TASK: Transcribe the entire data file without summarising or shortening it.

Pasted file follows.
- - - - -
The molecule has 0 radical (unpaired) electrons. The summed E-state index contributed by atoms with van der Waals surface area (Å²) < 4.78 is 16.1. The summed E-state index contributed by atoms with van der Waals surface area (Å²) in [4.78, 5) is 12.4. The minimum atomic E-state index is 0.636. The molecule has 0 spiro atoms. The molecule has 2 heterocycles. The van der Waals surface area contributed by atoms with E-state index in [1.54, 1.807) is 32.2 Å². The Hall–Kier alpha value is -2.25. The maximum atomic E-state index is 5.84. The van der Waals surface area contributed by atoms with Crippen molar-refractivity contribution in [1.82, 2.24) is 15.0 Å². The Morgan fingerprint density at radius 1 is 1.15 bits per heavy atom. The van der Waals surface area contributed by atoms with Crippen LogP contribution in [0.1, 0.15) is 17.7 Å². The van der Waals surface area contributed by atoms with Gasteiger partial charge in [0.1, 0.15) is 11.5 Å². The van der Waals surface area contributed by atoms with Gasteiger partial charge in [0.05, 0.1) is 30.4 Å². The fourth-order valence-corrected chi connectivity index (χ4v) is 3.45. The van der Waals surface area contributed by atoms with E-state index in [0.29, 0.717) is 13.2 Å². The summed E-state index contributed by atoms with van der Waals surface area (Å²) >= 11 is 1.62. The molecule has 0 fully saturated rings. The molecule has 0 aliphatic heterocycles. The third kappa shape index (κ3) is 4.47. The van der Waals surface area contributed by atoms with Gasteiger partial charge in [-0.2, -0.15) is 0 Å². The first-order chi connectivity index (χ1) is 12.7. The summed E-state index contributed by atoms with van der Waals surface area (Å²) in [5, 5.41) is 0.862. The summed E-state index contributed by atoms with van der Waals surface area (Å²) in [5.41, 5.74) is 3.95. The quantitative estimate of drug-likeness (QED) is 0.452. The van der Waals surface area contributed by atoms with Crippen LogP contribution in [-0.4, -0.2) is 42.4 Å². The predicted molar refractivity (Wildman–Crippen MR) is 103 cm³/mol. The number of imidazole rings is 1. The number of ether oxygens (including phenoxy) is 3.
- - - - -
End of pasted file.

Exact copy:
The molecule has 0 radical (unpaired) electrons. The summed E-state index contributed by atoms with van der Waals surface area (Å²) < 4.78 is 16.1. The summed E-state index contributed by atoms with van der Waals surface area (Å²) in [4.78, 5) is 12.4. The minimum atomic E-state index is 0.636. The molecule has 0 spiro atoms. The molecule has 2 heterocycles. The van der Waals surface area contributed by atoms with E-state index in [1.54, 1.807) is 32.2 Å². The Hall–Kier alpha value is -2.25. The maximum atomic E-state index is 5.84. The van der Waals surface area contributed by atoms with Crippen molar-refractivity contribution in [1.82, 2.24) is 15.0 Å². The Morgan fingerprint density at radius 1 is 1.15 bits per heavy atom. The van der Waals surface area contributed by atoms with Crippen LogP contribution in [0.1, 0.15) is 17.7 Å². The van der Waals surface area contributed by atoms with Gasteiger partial charge in [0.1, 0.15) is 11.5 Å². The van der Waals surface area contributed by atoms with Gasteiger partial charge in [0.05, 0.1) is 30.4 Å². The fourth-order valence-corrected chi connectivity index (χ4v) is 3.45. The van der Waals surface area contributed by atoms with E-state index in [0.29, 0.717) is 13.2 Å². The summed E-state index contributed by atoms with van der Waals surface area (Å²) >= 11 is 1.62. The molecule has 0 fully saturated rings. The molecule has 0 aliphatic heterocycles. The third kappa shape index (κ3) is 4.47. The van der Waals surface area contributed by atoms with Gasteiger partial charge in [-0.2, -0.15) is 0 Å². The first-order chi connectivity index (χ1) is 12.7. The summed E-state index contributed by atoms with van der Waals surface area (Å²) in [5, 5.41) is 0.862. The summed E-state index contributed by atoms with van der Waals surface area (Å²) in [5.41, 5.74) is 3.95. The quantitative estimate of drug-likeness (QED) is 0.452. The van der Waals surface area contributed by atoms with Crippen LogP contribution in [-0.4, -0.2) is 42.4 Å². The predicted molar refractivity (Wildman–Crippen MR) is 103 cm³/mol. The number of imidazole rings is 1. The number of ether oxygens (including phenoxy) is 3.